Family roots teach world culture

2013-02-24T05:00:00Z Family roots teach world cultureCECILE LeBLANC Sun Staff Reporter Arizona Daily Sun
February 24, 2013 5:00 am  • 

Snow was falling outside Thursday, but inside Mountain School's gymnasium, the buzz of activity at Family Culture Night kept everyone warm.

Children wandered from table to table sampling food, asking questions and getting their "passports" stamped. This evening presented a chance to share and to learn about the different cultures present among the students at Mountain School.

Spanish teacher Michelle Galloway wanted families from all cultures to be able to share their background, so she started the Family Culture Night. While this was the third such event, it has skipped several years so that newer students could bring different countries.

This year, the newer countries were Norway, Denmark, Japan and Jamaica, along with 13 others. The one requirement, Galloway said, is the family must have a connection with the country. For example, one family was not German but had lived in Germany. They were excited to share what they had learned.

"Before the night, students focused on their roots," Galloway said. "They learned their ancestry in class."


Tables were set up with colorful displays of books, flags, maps and memorabilia from the country. Wooden clogs graced the table from the Netherlands.

Fourth-grader Cyanne Henson was dressed in a ceremonial Korean gown she got from her grandfather. She was having fun during the evening and was learning a lot at the different tables. She especially liked the Japan table.

"They were passing out chopsticks for people to use," she said.

Nesting dolls were popular on the Kazakhstan table. Linda Denham and her husband adopted two children from Kazakhstan, where Denham spent six weeks. She explained the country used to be part of the Soviet Union, so most people spoke Russian. She also showed photos of the space program from that country.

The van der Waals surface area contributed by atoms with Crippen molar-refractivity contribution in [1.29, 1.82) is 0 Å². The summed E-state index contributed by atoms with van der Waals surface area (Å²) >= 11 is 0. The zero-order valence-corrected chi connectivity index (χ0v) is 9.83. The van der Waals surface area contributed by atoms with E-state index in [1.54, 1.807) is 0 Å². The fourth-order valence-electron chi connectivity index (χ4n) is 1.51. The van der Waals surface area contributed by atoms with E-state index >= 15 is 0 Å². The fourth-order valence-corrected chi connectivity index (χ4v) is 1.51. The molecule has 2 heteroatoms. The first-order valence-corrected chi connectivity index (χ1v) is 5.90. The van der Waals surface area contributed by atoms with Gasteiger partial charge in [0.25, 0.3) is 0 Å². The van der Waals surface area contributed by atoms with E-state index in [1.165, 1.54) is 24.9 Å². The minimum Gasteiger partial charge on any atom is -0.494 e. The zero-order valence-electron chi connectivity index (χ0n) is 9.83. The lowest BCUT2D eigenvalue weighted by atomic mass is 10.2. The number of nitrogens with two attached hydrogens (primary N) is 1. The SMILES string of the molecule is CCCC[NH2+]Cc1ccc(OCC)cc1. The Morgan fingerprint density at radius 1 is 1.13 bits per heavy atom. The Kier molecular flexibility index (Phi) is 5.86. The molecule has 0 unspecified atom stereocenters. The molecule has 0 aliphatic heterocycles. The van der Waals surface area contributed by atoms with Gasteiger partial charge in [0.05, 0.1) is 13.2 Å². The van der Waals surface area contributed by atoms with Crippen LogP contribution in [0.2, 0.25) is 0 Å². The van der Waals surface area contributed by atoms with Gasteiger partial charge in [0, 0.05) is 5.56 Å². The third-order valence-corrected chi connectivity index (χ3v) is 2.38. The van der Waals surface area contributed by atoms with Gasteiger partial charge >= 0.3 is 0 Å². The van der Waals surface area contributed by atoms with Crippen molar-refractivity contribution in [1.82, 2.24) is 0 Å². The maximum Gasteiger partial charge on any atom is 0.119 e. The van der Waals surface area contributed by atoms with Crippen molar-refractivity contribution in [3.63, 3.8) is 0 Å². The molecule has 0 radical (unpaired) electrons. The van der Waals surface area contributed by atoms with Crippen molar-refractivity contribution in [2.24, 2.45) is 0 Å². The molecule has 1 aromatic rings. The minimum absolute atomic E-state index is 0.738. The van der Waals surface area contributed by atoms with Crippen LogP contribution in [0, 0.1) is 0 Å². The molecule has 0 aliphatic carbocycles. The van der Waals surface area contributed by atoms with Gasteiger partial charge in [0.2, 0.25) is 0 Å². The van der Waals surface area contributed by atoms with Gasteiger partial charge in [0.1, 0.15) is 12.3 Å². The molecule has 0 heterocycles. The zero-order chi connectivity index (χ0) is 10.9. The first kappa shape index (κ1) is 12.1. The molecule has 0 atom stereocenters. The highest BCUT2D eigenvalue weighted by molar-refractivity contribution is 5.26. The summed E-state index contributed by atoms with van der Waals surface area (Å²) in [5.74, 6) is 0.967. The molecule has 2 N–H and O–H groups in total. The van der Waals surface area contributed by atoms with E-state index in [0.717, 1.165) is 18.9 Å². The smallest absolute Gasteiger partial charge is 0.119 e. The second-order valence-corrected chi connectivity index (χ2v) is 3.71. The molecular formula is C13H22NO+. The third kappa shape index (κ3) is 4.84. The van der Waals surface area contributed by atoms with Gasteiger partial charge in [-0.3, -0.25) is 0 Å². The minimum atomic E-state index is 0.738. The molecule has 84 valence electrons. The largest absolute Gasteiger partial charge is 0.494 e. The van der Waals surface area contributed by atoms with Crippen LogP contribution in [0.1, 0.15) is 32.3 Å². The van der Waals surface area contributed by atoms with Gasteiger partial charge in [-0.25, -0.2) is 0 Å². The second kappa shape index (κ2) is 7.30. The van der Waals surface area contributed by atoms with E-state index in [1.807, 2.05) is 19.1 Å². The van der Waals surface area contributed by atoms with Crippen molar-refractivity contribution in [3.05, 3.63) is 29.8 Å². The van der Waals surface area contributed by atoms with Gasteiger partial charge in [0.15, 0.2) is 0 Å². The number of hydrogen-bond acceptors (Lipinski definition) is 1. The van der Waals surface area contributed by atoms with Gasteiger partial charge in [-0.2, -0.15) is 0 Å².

Students received pretend passports for the evening. As they went from table to table, they learned something new about the country and then received a stamp in their passport.

Students who visited all tables or dressed in international clothes were entered in a raffle.

Food was very popular at the tables. Tamara Lee shared her favorite food, roasted white corn. Lee's ancestry is White Mountain Apache and Navajo. She told students about the four sacred corns -- blue, white, red, yellow -- and how they are used in the union of marriage and the puberty ceremony.

At the Italy table, "Noni Joanna" taught students how to make pasta. Homemade pasta dried in strips on wooden racks.


Shortbread was served at the Scotland table, lefsa and gjetost cheese at the Norway table.

"Learning about other cultures was important, but food was my favorite," fourth-grader Cassie Cox said.

She especially liked the Greek dessert baklava.

The night ended with music. Marianne Sullivan played several tunes on her bagpipe.

She wore the tartan of the MacIntyre clan. Her daughter, Andra, also in Scottish dress, had red hair like her mom. Andra is in fourth grade at Mountain School.

"I learned where my grandma and grandpa lived in Scotland and that people in my family have been playing bagpipes for a long time," said Andra, adding that someday she might learn how to play them, too.

The drum group Sambutuque provided a rousing finish to the evening.

Cecile LeBlanc can be reached at 556-2261 or

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